Most failed startups won’t run a post-mortem and report back that they failed because their idea was bad, the most popular analysis have always shown that it’s one of three things: poor customer acquisition, inability to raise sufficient funds or issues with the team. Usually you will be to blame if you have put together a crappy team and don’t have the vision to spot and fix that problem, so that’s really all on you. However, the first two reasons are not only the most common but they could be brought about by poor judgment on the part of the entrepreneur. I also tend to believe they are somewhat connected i.e. with one, you can (almost) easily secure the other.
Two months ago, I was at a tech meet-up in Washington DC that brought together local entrepreneurs and investors (angels and VCs). The goal was to promote a movement for more local businesses and startup and so they wanted hungry entrepreneurs to come in and pitch their ideas in 3 minutes to a 5-person panel and a myriad of enthusiastic investors. I was happy to be a part of it, just as a neutral. I got to take myself out of the picture and soak in the excitement from an unclouded perspective. Fast forward 2 hours and I had seen so many groups present their ideas, prototypes, betas and full functioning applications and you could see investors migrating toward the presenters they fancied the most. One thing was obvious, almost all of them wanted to talk to the guy who launched in beta 4 months ago and has 50k monthly unique visitors to his website whereas the guy who had perhaps the best idea that night, had a working prototype for the past 2 months but with only 300 visitors monthly barely got anyone looking in his direction.
Starting a company is all about innovation, it’s about knowing what people want, being able to build it and just as important, being able to give it to them. I have been working with startups on branding and strategy for about 4 years now and I have seen over and over again that customer acquisition trumps idea. Sure a having a good idea is helpful, although some say not that helpful anymore, but what is it if you are unable to get people to use it?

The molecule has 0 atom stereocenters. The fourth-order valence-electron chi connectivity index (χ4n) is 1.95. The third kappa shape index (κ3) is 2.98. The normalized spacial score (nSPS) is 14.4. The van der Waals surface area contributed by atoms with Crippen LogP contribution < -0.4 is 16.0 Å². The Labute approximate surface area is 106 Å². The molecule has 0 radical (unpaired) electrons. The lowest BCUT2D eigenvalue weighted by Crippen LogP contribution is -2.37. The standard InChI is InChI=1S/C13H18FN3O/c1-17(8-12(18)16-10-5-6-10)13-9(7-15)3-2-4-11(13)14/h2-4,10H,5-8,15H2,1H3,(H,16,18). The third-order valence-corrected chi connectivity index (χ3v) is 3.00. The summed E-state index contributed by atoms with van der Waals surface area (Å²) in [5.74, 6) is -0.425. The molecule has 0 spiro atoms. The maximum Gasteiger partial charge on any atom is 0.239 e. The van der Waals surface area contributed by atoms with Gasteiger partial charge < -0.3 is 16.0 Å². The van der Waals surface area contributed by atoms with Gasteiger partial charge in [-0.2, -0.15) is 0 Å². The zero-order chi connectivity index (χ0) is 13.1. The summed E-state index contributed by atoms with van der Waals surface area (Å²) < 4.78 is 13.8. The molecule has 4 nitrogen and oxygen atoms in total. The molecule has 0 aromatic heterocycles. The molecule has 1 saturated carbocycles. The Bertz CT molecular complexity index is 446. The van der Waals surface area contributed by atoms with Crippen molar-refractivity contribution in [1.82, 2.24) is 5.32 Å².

Customer acquisition starts right from when you come up with your idea, way before you start coding or bringing in your first set of employees. About 2 years ago I was involved with a startup that tried to breathe new life into the way kids seek out colleges they wanted to go and get reviews on them. The first thing we did was set up polls and surveys in high school newspapers and online channels around our city in Maryland. We wanted to get feedback on what criteria these kids considered when trying to pick a prospective college. We collected e-mails and followed up with them regularly while building up the startup. Those group of kids were the same ones we turned into our “early adopters”, the foundation on which we built our word of mouth campaign. Early adopters are key to your goals as a startup, they are the ones that usually provide you that initial traffic flow that kickstarts your initial marketing campaign.
If you’ve ever witnessed a VC or investor pitch, one of the first few questions you will always hear them ask the entrepreneur is: How many customers do you have? or How many people use your website? Most people won’t be encouraged to be a part of a company whether as investors or as customers if other people don’t show interest in it. It’s like bar hopping, you usually get drawn immediately to one that seems most lively. When you approach people to get them to be a part of what you are doing, they want to be convinced that they are making the right choice, and there’s no better way to do that than showing users.
Most Entrepreneurs spend majority of their time looking for investor to pitch rather than being investment-worthy first. It all starts with being able to bootstrap your way to that point if you are a first time entrepreneur. We’ve seen cases where people invest in a startup just because of the team behind it. I read an article the other day written by one of the investors in Twitter. He essentially explained that he didn’t necessarily invest in Twitter because of the idea, because like most of us, he didn’t really see how it would catch on, but he knew the guys behind it have been successful in previous endeavors. Fact: Investors invest in people or in users.
When you try to get outside investment even before you have a decent user-base, you also run the risk of poor valuation. A startup with 10k registered users will raise more interest that one with 200. It will also be valued more essentially. This means that if you are person B above, you will have to give up more ownership than person. A for the same amount of capital infusion. A startup’s ability to attract customers shows it’s creativity and decides how successful it will be.